Dr. Mabuse: The Gambler

January 28, 2012 8 Min Read

Review by: Fusion3600

Plot: What’s it about?

Dr. Mabuse (Rudolf Klein-Rogge) likes to have his hands in many matters, but almost all of them are on the wrong side of the law. He loves to gamble, but with very high stakes and this could mean great financial loss, personal injury, or perhaps even death to the loser, while the winner takes all, just as Mabuse likes to have it. The times have been bleak for most people, as finances are scarce due to outrageous inflation rates. So some people move up the ranks and gain wealth by underhanded actions, of which Mabuse is the main man, the most powerful criminal there is, hands down. His games have paid off well until this point, with a lot of income involved and connections in high places, but he is still a criminal and while his empire seems invulnerable, the police still have a presence. The main agent interested in Mabuse is Inspector von Wenk (Bernhard Goetzke), who delves deep into every piece of evidence he can, even going under disguise to get near Mabuse, in case some information slips from his lips. Is Mabuse as untouchable as he seems, or will von Wenk figure out some way to topple his massive empire?

The character of Dr. Mabuse has been seen in many films over time, but this is where it all started, with Mabuse’s feature film debut. I have enjoyed all of the Mabuse pictures I have able to find, but so far this one stands out as the finest one, thanks to a plethora of reasons. I don’t think the others are weaker per se, but this one is so good, it can’t help but overshadow the volumes that would follow. It all stars with the superb direction of Fritz Lang, who was a true master filmmaker and it shows here, from the earliest moments to the conclusion. The visuals are lush, but never overly flashy and that means attention remains where it should be, on the storyline and the characters within it. But the visuals are just part of the equation here, as the film just has an atmosphere about it, you can tell all the chips fell into place, right where they were intended to. This is a very dark, brutal film at times, but it has a real message and it all fits within the context of the picture. I simply cannot recommend this release enough to not only silent cinema or film noir lovers, but anyone with even a casual interest in film. One of the finest pictures of the silent era and perhaps of all time if you ask me, I am very pleased to find Dr. Mabuse: The Gambler released in such a rich edition.

I believe this film to be a landmark project in many respects, but the most obvious influence is found in terms of film noir, at least I think so. This is a rich, textured film and it deals with criminals, but the normal, run of the mill type of crooks. Mabuse is not just after money per se, as he wants to control people and get inside of their heads, which marks one of the main flags of film noir efforts. It would be easier to face a petty criminal than a sadistic mastermind like Mabuse, which is an issue this film exploits, to immerse the audience in the picture’s world. I admire director Fritz Lang for making such a bold, dark movie and while he was no stranger to making groundbreaking cinema, that doesn’t make his efforts any less important. Other films directed by Lang include Spiders, The Testament of Dr. Mabuse, Destiny, Metropolis, The Indian Tomb, The 1000 Eyes of Dr. Mabuse, and M. The cast here includes Rudolf Klein-Rogge (A Strange Guest, The Cabinet of Dr. Caligari), Gertrude Welcker (Nocturne of Love, At the Grey House), Bernhard Goetzke (The Last Days of Pompeii, Between Night and Dawn).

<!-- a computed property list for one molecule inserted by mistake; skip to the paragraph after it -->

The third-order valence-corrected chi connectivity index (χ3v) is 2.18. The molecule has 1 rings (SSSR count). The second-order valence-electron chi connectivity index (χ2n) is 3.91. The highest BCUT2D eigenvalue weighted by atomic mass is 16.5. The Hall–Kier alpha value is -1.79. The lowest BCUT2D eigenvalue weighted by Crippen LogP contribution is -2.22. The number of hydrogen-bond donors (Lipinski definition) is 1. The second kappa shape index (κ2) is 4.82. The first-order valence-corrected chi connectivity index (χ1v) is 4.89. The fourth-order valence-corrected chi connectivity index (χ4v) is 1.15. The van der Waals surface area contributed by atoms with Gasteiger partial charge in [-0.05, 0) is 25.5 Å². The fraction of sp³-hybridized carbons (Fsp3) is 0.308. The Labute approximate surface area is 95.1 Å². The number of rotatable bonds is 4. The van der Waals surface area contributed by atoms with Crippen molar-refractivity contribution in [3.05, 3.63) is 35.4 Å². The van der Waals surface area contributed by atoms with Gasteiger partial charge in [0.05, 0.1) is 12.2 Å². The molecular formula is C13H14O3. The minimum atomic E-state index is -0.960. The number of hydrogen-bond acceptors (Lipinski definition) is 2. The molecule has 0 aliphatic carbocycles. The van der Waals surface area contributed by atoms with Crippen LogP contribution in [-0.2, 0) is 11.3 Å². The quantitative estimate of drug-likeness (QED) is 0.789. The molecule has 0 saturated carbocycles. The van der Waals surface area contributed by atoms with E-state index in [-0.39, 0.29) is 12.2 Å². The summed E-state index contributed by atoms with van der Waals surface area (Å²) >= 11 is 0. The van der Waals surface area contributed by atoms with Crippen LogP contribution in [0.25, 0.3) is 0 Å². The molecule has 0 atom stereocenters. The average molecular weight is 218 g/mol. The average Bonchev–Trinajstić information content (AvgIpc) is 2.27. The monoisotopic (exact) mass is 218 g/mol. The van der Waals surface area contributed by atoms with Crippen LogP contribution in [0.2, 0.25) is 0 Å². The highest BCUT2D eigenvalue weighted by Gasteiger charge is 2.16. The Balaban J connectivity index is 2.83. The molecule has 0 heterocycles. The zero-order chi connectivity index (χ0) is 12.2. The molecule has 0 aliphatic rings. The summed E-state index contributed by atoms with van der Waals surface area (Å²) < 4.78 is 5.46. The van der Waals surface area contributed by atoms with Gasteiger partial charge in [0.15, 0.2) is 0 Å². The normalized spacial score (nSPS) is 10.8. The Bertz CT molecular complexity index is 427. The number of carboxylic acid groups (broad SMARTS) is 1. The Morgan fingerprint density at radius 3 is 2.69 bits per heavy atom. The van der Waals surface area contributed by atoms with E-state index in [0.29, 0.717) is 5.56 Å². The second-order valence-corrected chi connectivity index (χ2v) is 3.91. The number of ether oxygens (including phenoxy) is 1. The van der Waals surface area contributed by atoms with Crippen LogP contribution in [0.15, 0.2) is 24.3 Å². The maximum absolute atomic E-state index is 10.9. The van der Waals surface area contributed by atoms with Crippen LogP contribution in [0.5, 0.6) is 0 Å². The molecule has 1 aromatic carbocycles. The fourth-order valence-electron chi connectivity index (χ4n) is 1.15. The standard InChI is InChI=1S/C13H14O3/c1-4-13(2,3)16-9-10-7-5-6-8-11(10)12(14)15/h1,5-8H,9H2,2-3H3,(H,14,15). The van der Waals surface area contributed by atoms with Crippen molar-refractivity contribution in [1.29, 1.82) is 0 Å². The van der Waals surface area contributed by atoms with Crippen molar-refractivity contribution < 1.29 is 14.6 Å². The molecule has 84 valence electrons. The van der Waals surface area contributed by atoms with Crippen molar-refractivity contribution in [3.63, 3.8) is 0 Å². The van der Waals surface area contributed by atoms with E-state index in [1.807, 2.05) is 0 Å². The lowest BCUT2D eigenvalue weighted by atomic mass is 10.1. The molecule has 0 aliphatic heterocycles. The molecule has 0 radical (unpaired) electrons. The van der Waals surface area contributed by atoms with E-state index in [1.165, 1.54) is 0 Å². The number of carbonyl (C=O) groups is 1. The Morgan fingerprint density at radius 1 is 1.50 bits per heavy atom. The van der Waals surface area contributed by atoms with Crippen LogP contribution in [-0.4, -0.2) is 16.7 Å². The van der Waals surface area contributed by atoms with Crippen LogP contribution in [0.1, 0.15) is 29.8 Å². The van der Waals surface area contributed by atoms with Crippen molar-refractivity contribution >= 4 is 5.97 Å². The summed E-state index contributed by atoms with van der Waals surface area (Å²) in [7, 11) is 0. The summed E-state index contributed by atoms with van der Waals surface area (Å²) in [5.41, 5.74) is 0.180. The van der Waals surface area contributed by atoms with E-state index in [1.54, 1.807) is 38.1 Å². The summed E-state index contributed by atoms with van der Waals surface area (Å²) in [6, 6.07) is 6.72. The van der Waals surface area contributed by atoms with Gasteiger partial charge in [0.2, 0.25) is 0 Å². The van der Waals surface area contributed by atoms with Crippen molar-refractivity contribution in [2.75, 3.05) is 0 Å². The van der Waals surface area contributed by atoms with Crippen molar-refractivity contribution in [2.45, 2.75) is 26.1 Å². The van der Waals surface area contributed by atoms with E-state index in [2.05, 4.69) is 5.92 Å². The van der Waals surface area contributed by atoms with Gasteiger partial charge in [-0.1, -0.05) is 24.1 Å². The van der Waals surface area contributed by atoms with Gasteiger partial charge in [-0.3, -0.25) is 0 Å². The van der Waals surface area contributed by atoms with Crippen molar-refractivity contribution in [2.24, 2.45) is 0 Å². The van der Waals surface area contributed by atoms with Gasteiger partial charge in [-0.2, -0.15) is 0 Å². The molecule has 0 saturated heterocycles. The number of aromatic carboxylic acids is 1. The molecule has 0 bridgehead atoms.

Video: How does it look?

Dr. Mabuse: The Gambler is presented in a windowboxed transfer, as intended. This means the image has black bars on all sides, but this is never a distraction and allows for all of the image to be shown, which is very important. As this was made in 1922, some age related issues are present, but given the age and such, the transfer is more than impressive. The print used is very clean however, with minimal defects present in most scenes, aside from a layer of fine grain. This never becomes an issue however, as the flaws never become too prominent and as such, are never a distracting force in the least. The contrast is also in tune and looks good, this is one impressive visual effort, without a doubt.

Audio: How does it sound?

As this is a silent film, the only audio comes from the musical score, which is presented here in a newly recorded stereo edition. I found this to be a fine effort, both in terms of technical merits and within the context of the picture. The music meshed well with the film’s spirit and it sounds very good here, clean and always pleasant in tone. I doubt this kind of track could sound much better than this, which is about all we can ask for in this case.

Supplements: What are the extras?

This release includes an audio commentary track from David Kalat, a Lang scholar and expert on all things Mabuse. I’d listened to and enjoyed Kalat’s comments on two other Mabuse releases, so I was looking forward to this track, to be sure. As expected, Kalat supplies a wealth of insight and information on not just the film, but the entire Mabuse series, the cast & crew, and all sorts of other tidbits as well. Even with an extensive amount of time to fill, Kalat remains talkative and relaxed throughout, which results in a very impressive and worthwhile session.

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